Method for detecting optically active organic particles suspended in a fluid, including water, air or a vacuum, by measuring circular dichroic absorption. The method comprising the steps of alternately transmitting right circularly polarized light and left circularly polarized light through the fluid being analyzed whereby the circularly polarized light is scattered by the particulate matter in the sample. The scattered radiation is analyzed by separating the circularly polarized components in the resulting scattered light and measuring the intensity of the resulting scattered light components. The circular dichroic absorption in the scattered lights is represented by the ratio of the component intensity of when starting with right circularly polarized light to that of the intensity when starting with left circularly polarized light.

Description

United States Patent John W. Liskowitz [72] Inventor OTHER REFERENCES 1 -J- Vogel et al., Rgu. Sci. Sci. Inst., V. 38, N.Y. pp. 499- 501, 1 1 pp 775,449 356/104. Filed 1 1968 Weissberger, Phys. Mcth. Org. Chem., lnterscience Pub., 51 Patented 1971 NY. 1960, pp. 2125-2128. 1 8 American 518118181111"- Zimm, J. Chem. Phys., v. 16, N12, 12/48, pp. 1099-1116,

New York, N.Y. 35 04 Wright, Rev. Sci. Inst, V. 28, N. 2, 2157, pp. 129- 134,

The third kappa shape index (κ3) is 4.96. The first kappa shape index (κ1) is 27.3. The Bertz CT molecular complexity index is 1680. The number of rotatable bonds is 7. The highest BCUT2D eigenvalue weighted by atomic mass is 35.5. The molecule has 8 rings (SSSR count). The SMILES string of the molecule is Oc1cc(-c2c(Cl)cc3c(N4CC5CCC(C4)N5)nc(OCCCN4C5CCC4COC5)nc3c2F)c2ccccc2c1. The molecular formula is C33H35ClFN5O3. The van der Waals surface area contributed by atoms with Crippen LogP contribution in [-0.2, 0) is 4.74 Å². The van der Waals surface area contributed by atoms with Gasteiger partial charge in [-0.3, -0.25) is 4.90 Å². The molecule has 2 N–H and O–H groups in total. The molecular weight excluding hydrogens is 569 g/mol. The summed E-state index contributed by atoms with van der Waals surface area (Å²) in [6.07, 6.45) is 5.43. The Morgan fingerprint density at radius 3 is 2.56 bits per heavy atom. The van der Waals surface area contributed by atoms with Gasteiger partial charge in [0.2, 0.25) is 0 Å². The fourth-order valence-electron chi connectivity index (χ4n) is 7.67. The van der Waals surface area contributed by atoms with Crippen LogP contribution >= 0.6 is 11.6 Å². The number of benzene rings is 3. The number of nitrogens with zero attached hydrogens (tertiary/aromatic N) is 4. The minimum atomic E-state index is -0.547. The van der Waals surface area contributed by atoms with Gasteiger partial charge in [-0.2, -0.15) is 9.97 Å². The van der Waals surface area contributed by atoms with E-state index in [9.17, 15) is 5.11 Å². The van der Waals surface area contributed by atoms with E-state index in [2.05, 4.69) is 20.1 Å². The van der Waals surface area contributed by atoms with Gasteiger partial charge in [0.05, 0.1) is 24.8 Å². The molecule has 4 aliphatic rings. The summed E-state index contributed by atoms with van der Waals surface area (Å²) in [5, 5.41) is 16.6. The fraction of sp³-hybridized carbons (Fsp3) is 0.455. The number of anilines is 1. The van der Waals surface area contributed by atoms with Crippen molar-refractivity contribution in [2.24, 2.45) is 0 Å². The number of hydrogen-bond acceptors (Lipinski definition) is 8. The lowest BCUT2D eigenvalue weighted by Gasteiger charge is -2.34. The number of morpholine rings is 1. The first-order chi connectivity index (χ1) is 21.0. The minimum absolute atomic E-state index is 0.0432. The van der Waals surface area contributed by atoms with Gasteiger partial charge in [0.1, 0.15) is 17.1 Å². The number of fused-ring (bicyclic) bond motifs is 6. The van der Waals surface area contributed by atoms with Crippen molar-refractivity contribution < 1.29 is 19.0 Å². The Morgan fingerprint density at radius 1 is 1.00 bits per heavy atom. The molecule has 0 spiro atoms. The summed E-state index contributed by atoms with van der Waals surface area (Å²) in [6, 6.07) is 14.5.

Primary Examiner-Ronald L. Wibert Assistant Examiner-Warren A. Sklar [54] SUSPENDED ORGANIC PARTICLES MONITOR Attorneys-Sheldon B. Parker, Tennes l. Erstad and Robert USING CIRCULARLY POLARIZED LIGHT G. Crooks 13 Claims, 4 Drawing Figs. [52] U.S.Cl 356/102, STR Method f detecting optically active organic 250/218,250/225,356/114,356/208,356/2l0 articles suspended in a fluid, including water, air or a [51] Int.Cl Gflllt 15/02, vacuum by measuring circular dichmic absorption- 21/00 21/40 method comprising the steps of alternately transmitting right [50] Field of Search ..356/102 l94, circularly polarized light and left circularly polarized light 207410; 250/218 227 through the fluid being analyzed whereby the circularly polarized light is scattered by the particulate matter in the [56] Reemnces sample. The scattered radiation is analyzed by separating the UNITED STATES PATENTS circularly polarized components in the resulting scattered 2,858,727 11/1958 Stamm et al. 356/104 light and measuring the intensity of the resulting scattered 2,877,683 3/1959 Fischer 250/218 X light components. The circular dichroic absorption in the scat- '3,283,644 1 l/ 1966 Saltzman 356/1 14 tered lights is represented by the ratio of the component inten- 3,373,652 3/1968 Flador 356/1 15 X sity of when starting with right circularly polarized light to that 3,420,609 1/1969 Kozawa. 356/104 of the intensity when starting with left circularly polarized 3,450,477 6/1969 Meltzer 356/114 light.